Lockwood & Co. Full Series Review

Covers of the books

The U.K. has had a history of really popular writers: From William Shakespeare and Charles Dickens all the way through to the late, great Douglas Adams and Terry Pratchett. So, is it any surprise that also-English Jonathan Stroud’s Lockwood & Co. series is fan-freakin’-tastic in every way? It was a surprise for me, actually. I read Stroud’s claim to fame, Bartimeaus, over ten years ago. I loved it at the time, but since I was an impressionable teen and a completely different person then, I didn’t expect too much out of Lockwood. However, I ended up falling in love with it.

Lockwood & Co. is basically a British (therefore better) Ghostbusters. A mysterious event called The Problem (it’s got a capital letter, so it’s a big deal- Discworld taught us that much) has occurred. As a result, ghosts have been popping up everywhere at the spots where they died in life. Fortunately, there are agents who investigate the sites that ghosts appear in and send them back to the other world by capturing their Source; a physical object that they’re tied to. This series revolves around the titular Lockwood & Co.: consisting of agents Anthony Lockwood, George Cubbins, and Lucy Carlyle.

The basic narrative structure of Lockwood & Co. follows the Harry Potter and Percy Jackson formulas: Self-contained arcs within each individual book, which all help build on the overarching plot that comes together in the final book. Each one makes our cast investigate some haunted sites throughout Britain in two distinct phases: mystery and action. In the mystery phase, they need to study up on the history of the area and the people involved in order to deduce what the Source could be. And in the action phase, they need to go over there and neutralize the Source. 

Stroud’s writing talent makes this stuff really enjoyable. His worldbuilding is well thought-out, really keeping in mind how people would live everyday life with ghosts running around (and the rules are also very simple, unlike something like Keeper of the Lost Cities). He makes the encounters with ghosts genuinely terrifying and suspenseful. He’s also able to spend multiple paragraphs just describing stuff, while not making the pacing feel slow at all. 

But in the end, the real Source of Lockwood’s greatness is in its cast of characters, and this Source cannot be neutralized. Lucy Carlyle, our narrator, is a tomboyish and proactive girl who gains strangely exceptional communication skills with ghosts. The head of Lockwood & Co., Anthony Lockwood, seems to be an aloof idiot, but when sh** goes down, he knows what’s up. George Cubbins is the comic relief guy, but he’s really good at researching stuff. Interestingly enough, these characters’ greatest traits end up playing into their biggest flaws. Lucy’s excellent communication skills cause her to empathize with ghosts, perhaps a little too deeply for what it’s worth. Lockwood, on the other hand, feels the exact opposite way, and there is most definitely a good reason as to why. George’s fascination with ghosts from a scientific point causes him to make some rather stupid and life-risking decisions as well. But despite their different viewpoints, their interactions- for the most part- are amazing. Stroud comes barreling right out of the gate with that nonchalant, sarcastic British humor. However, there is also some drama between the agents. While some of it made sense from a story standpoint, a lot of it felt sitcom-levels of contrived. A particularly sitcom-y development at the end of book three made me roll my eyes, and as a result, the fourth book, The Creeping Shadow, ended up being the weakest in the series for me.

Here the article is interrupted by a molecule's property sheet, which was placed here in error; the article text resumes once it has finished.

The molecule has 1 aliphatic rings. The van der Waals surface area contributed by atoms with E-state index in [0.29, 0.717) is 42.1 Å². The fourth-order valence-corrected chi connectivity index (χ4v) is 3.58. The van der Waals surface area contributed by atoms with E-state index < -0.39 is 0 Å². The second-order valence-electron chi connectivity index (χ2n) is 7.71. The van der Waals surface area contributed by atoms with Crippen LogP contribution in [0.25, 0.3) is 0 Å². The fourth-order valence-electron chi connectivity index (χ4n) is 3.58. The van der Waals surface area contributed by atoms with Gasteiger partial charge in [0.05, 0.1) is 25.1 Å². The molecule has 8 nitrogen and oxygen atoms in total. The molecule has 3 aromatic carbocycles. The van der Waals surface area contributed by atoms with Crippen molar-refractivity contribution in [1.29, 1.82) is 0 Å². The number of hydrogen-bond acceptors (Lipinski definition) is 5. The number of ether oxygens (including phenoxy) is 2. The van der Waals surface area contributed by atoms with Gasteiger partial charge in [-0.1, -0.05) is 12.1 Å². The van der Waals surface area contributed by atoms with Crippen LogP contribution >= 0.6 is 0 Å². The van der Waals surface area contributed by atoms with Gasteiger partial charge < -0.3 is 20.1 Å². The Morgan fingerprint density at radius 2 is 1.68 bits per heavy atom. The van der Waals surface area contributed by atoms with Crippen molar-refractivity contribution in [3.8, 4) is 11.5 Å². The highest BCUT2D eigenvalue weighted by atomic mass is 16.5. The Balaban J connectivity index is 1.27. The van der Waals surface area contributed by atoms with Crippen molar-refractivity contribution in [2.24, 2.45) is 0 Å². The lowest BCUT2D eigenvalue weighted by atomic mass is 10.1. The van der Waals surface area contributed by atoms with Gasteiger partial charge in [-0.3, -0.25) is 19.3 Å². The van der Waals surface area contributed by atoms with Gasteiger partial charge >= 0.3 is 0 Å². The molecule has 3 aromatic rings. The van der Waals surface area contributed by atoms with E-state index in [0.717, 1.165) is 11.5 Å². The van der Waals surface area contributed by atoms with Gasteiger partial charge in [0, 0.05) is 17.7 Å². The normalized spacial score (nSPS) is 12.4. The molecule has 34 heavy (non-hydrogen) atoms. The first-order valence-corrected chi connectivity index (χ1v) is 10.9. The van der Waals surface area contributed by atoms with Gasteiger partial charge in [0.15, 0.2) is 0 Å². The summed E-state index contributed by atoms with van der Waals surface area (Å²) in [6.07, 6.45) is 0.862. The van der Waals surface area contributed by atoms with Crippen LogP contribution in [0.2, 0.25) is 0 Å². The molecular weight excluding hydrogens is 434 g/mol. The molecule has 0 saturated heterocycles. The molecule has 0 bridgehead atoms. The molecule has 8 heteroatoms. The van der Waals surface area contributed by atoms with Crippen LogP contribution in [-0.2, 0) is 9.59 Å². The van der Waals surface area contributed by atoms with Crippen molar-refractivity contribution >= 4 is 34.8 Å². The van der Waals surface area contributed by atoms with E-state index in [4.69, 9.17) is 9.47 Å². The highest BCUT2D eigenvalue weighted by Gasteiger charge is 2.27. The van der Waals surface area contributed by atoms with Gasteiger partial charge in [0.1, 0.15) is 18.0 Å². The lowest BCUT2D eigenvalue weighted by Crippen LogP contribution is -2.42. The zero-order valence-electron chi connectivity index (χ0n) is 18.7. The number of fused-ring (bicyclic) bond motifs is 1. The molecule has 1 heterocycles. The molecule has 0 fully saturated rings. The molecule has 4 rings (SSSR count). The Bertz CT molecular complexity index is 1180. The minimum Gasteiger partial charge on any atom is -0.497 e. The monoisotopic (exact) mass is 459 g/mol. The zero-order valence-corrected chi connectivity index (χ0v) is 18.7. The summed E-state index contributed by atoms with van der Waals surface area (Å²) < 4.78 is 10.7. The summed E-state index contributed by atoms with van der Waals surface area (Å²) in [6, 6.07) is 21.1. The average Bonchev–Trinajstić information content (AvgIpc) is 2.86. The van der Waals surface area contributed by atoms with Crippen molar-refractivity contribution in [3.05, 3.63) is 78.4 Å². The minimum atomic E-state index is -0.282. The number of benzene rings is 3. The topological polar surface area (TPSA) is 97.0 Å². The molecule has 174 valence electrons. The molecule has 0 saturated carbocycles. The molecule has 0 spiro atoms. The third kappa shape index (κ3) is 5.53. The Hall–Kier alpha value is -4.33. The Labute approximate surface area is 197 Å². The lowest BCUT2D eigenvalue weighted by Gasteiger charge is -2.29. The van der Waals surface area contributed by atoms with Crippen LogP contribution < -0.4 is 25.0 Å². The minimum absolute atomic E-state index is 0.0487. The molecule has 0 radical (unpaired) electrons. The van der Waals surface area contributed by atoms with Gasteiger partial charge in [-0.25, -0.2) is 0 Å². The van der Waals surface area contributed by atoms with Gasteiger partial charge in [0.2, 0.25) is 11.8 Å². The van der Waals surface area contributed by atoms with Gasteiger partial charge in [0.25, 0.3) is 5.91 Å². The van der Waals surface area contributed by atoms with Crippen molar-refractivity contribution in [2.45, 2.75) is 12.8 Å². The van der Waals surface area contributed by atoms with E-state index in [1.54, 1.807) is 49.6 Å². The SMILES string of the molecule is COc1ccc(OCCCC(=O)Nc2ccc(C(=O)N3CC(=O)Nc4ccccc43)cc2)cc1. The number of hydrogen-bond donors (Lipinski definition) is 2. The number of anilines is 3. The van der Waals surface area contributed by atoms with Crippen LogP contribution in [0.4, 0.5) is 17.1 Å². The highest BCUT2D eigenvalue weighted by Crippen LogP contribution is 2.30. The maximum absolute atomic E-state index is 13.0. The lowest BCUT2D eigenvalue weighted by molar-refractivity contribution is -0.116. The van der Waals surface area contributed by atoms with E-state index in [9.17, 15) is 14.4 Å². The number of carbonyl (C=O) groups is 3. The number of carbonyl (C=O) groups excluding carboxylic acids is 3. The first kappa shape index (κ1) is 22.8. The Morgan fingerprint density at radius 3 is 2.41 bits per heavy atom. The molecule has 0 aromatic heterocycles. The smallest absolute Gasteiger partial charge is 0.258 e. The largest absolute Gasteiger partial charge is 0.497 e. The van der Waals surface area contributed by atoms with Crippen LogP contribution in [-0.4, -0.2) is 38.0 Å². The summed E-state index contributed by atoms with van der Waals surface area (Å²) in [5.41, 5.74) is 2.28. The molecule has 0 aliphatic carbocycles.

Other characters outside of the main crew include agents from other companies, like Lockwood’s rival, Quill Kipps, and the salty spirit of a skull in a jar. There is also Flo Bones, Lockwood’s connection to the black market, and Holly Munro, who joins the agency in book three. Overall, this is one of the best casts of characters, of this genre, I’ve ever come across. Their chemistry is priceless, and it felt bittersweet to have finished all of their adventures. And best of all, no cringey romance!

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Final Verdict: 9.5/10

This is one of the best pieces of non-Japanese literature I have ever read. From its strong writing, to its amazing cast, to its British humor, Lockwood & Co. is an underrated treat. If you love Ghostbusters or Goosebumps, then I daresay that this is a must-read. Otherwise, I highly recommend it to anyone who just wants flat-out, high quality literature.